Israeli fire not under control, but "improvement" noted
Israel allowed people evacuated in the face of a raging bush fire to return to their homes Saturday, but officials warned that even nearly 60 hours after the fire began, it was still not under control, although the situation had improved, dpa reported.
Police meanwhile arrested two youths on suspicion their negligence had sparked the fire shortly before noon Thursday, on the Carmel hill south-east of the northern city of Haifa.
By Saturday night the blaze had claimed 41 lives, destroyed around 50 square kilometres of parched, drought-stricken land and devoured five million trees, and forced 17,000 people from 14 locations to flee their homes.
Residents of five of those locations, mostly to the west and north-west of the area in flames, were allowed home Saturday afternoon, but a police spokesman said this did not mean the fire was being brought under control.
It did however indicate an "improvement" in the situation, spokesman Mickey Rosenfeld said.
A spokesman for the Israeli firefighters said Saturday evening that there was some "weakening" of the flames, but he he was hesitant to use the word "control."
Firefighters also warned that the situation could change overnight, when firefighting aircraft could not be used, and strong winds could reignite some doused areas and, by changing direction, spread the flames.
Police Spokesman Rosenfeld had earlier in the day confirmed that the fire was most probably caused by negligence, not arson. On Saturday afternoon he said that two youths - whose age Israel Radio put as 16 - were being questioned to see whether it was their negligence which led to the inferno near the Druze village of Isafiyah, about 10 kilometres south-east of Haifa.
Prime Minister Benjamin Netanyahu, addressing a news conference Saturday night, thanked countries which had sent aid to Israel to help the fire. Such assistance, he said, was "heart-warming."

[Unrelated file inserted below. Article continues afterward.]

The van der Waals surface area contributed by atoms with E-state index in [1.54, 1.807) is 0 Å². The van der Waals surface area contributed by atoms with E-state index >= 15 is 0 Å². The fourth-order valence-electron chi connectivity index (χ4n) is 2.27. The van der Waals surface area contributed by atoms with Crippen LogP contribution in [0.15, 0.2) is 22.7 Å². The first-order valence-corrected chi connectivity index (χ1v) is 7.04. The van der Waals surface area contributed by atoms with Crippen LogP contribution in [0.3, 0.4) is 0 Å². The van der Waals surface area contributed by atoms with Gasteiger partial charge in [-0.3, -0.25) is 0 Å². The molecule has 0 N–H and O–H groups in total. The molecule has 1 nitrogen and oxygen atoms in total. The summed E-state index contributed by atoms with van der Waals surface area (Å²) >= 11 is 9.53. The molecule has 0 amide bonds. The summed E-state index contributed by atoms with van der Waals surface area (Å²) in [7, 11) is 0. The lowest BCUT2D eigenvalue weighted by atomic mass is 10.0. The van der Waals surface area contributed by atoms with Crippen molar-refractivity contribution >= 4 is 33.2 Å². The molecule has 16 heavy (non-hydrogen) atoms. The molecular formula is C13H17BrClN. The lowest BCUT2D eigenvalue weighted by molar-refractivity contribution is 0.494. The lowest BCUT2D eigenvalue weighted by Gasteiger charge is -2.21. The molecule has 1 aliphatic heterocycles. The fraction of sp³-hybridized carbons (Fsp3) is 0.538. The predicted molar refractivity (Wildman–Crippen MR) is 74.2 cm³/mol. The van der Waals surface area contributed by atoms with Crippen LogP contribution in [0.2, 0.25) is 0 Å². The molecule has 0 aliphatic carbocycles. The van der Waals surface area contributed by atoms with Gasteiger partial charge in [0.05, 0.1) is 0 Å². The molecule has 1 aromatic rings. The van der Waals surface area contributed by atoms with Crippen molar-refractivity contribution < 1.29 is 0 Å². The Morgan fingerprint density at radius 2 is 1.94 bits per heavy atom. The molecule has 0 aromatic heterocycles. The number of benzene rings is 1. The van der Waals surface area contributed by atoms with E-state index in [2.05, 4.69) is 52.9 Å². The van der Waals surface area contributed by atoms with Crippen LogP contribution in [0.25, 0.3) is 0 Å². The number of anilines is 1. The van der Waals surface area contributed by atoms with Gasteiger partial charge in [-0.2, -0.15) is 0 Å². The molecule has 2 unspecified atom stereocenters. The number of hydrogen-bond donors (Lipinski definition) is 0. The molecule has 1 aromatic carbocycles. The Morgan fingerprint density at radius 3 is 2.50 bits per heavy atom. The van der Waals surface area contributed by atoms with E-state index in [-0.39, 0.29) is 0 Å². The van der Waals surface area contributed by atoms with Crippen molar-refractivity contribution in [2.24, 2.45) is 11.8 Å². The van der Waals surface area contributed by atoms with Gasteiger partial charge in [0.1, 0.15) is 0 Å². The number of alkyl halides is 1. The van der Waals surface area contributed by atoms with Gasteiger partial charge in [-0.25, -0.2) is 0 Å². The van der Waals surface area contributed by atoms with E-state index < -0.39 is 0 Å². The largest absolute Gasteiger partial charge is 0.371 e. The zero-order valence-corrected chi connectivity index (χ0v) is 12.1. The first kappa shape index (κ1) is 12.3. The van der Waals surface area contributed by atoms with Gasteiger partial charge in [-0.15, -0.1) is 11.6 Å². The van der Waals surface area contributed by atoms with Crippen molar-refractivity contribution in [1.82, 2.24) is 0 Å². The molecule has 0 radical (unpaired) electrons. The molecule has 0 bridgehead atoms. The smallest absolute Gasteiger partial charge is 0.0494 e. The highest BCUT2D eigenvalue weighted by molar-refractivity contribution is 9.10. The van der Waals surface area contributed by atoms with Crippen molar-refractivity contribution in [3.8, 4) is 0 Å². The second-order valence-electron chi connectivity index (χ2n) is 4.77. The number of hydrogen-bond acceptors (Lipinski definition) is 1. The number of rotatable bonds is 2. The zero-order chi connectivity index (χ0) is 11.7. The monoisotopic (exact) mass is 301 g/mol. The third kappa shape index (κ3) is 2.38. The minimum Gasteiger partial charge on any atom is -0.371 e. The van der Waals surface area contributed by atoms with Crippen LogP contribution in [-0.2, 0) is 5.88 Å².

He said a Boeing super-tanker, capable of carrying 80,000 litres of water,would arrive in Israel Saturday night, to reinforce the other aircraft already operating from first light to dusk.
These aircraft, from such countries as Greece, Cyprus, Turkey and Bulgaria, as well as a Russian plane which could carry 42,000 litres of water, were in the skies all day Saturday, crisscrossing the area of the fire and dumpling water or fire-retardant on the flames.
On the ground, army bulldozers drove slowly through the thick vegetation, clearing paths intended hopefully to serve as fire- breaks.
Spain, Egypt, Jordan, Croatia, Romania, Italy, Azerbaijan, Britain and the US are also sending aircraft, fire-retardant chemicals and other equipment. The Palestinian Authority said it had sent fire trucks.
On Saturday night the official death toll was still 41 people.
The latest fatality was a 16-year-old volunteer fireman named as Elad Rebin, who perished while trying to save prison service cadets whose bus had been caught in the inferno. Rebin's charred remains were identified Saturday morning. He had previously been listed as missing.
Rosenfeld said 38 of the dead were prison service officers, and the remaining two were policemen.
Two other fires near the town of Ma'alot, about 40 kilometres north-east of the Carmel fire, and near the northern village of Basmat Tab'un erupted Saturday. The first was brought under control and in both cases police suspect arson.
Police said one of the main problems they faced was that of people returning to evacuated homes before it was safe to do so and so needing to be rescued.
Others, who had refused the order to be evacuated, were also extracted Saturday morning.
Police also asked Israelis not to flock to the north of the country to watch the firefighters at work.
While many Israelis were arriving to bring the firefighters refreshment, others, Israel Radio reported, were offering advice, some of it practical, on how best to fight the fire.